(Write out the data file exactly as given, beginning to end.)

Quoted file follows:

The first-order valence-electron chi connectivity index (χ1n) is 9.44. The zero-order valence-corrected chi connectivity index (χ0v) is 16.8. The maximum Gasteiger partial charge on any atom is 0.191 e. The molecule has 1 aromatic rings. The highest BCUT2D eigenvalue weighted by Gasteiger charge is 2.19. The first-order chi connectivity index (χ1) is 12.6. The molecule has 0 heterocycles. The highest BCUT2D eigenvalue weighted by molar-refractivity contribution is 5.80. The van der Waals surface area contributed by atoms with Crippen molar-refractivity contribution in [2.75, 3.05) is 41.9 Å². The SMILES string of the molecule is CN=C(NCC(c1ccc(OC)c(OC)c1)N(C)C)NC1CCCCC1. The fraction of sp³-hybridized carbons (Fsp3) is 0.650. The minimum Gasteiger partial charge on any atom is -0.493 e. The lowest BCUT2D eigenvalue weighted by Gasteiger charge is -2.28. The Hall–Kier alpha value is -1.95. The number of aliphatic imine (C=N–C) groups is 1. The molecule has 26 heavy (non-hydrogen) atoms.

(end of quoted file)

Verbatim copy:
The first-order valence-electron chi connectivity index (χ1n) is 9.44. The zero-order valence-corrected chi connectivity index (χ0v) is 16.8. The maximum Gasteiger partial charge on any atom is 0.191 e. The molecule has 1 aromatic rings. The highest BCUT2D eigenvalue weighted by Gasteiger charge is 2.19. The first-order chi connectivity index (χ1) is 12.6. The molecule has 0 heterocycles. The highest BCUT2D eigenvalue weighted by molar-refractivity contribution is 5.80. The van der Waals surface area contributed by atoms with Crippen molar-refractivity contribution in [2.75, 3.05) is 41.9 Å². The SMILES string of the molecule is CN=C(NCC(c1ccc(OC)c(OC)c1)N(C)C)NC1CCCCC1. The fraction of sp³-hybridized carbons (Fsp3) is 0.650. The minimum Gasteiger partial charge on any atom is -0.493 e. The lowest BCUT2D eigenvalue weighted by Gasteiger charge is -2.28. The Hall–Kier alpha value is -1.95. The number of aliphatic imine (C=N–C) groups is 1. The molecule has 26 heavy (non-hydrogen) atoms.